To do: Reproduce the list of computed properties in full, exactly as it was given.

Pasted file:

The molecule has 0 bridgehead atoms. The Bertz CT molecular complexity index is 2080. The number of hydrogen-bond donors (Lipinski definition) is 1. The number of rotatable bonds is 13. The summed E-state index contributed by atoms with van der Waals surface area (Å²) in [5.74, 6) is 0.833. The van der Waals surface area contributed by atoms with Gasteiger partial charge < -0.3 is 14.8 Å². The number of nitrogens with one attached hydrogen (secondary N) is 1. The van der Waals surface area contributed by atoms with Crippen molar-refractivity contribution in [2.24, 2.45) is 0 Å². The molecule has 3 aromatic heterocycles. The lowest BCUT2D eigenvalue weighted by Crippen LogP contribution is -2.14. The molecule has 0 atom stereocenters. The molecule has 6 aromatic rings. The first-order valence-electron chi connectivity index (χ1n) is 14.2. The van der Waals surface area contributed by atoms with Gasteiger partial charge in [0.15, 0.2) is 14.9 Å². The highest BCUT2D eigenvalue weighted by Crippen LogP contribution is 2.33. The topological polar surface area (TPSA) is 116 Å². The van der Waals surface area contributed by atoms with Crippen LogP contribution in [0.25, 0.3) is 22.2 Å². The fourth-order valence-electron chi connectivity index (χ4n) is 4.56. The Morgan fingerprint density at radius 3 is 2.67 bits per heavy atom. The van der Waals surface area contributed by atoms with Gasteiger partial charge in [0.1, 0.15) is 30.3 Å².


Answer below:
The molecule has 0 bridgehead atoms. The Bertz CT molecular complexity index is 2080. The number of hydrogen-bond donors (Lipinski definition) is 1. The number of rotatable bonds is 13. The summed E-state index contributed by atoms with van der Waals surface area (Å²) in [5.74, 6) is 0.833. The van der Waals surface area contributed by atoms with Gasteiger partial charge < -0.3 is 14.8 Å². The number of nitrogens with one attached hydrogen (secondary N) is 1. The van der Waals surface area contributed by atoms with Crippen molar-refractivity contribution in [2.24, 2.45) is 0 Å². The molecule has 3 aromatic heterocycles. The lowest BCUT2D eigenvalue weighted by Crippen LogP contribution is -2.14. The molecule has 0 atom stereocenters. The molecule has 6 aromatic rings. The first-order valence-electron chi connectivity index (χ1n) is 14.2. The van der Waals surface area contributed by atoms with Gasteiger partial charge in [0.15, 0.2) is 14.9 Å². The highest BCUT2D eigenvalue weighted by Crippen LogP contribution is 2.33. The topological polar surface area (TPSA) is 116 Å². The van der Waals surface area contributed by atoms with Crippen LogP contribution in [0.25, 0.3) is 22.2 Å². The fourth-order valence-electron chi connectivity index (χ4n) is 4.56. The Morgan fingerprint density at radius 3 is 2.67 bits per heavy atom. The van der Waals surface area contributed by atoms with Gasteiger partial charge in [0.1, 0.15) is 30.3 Å².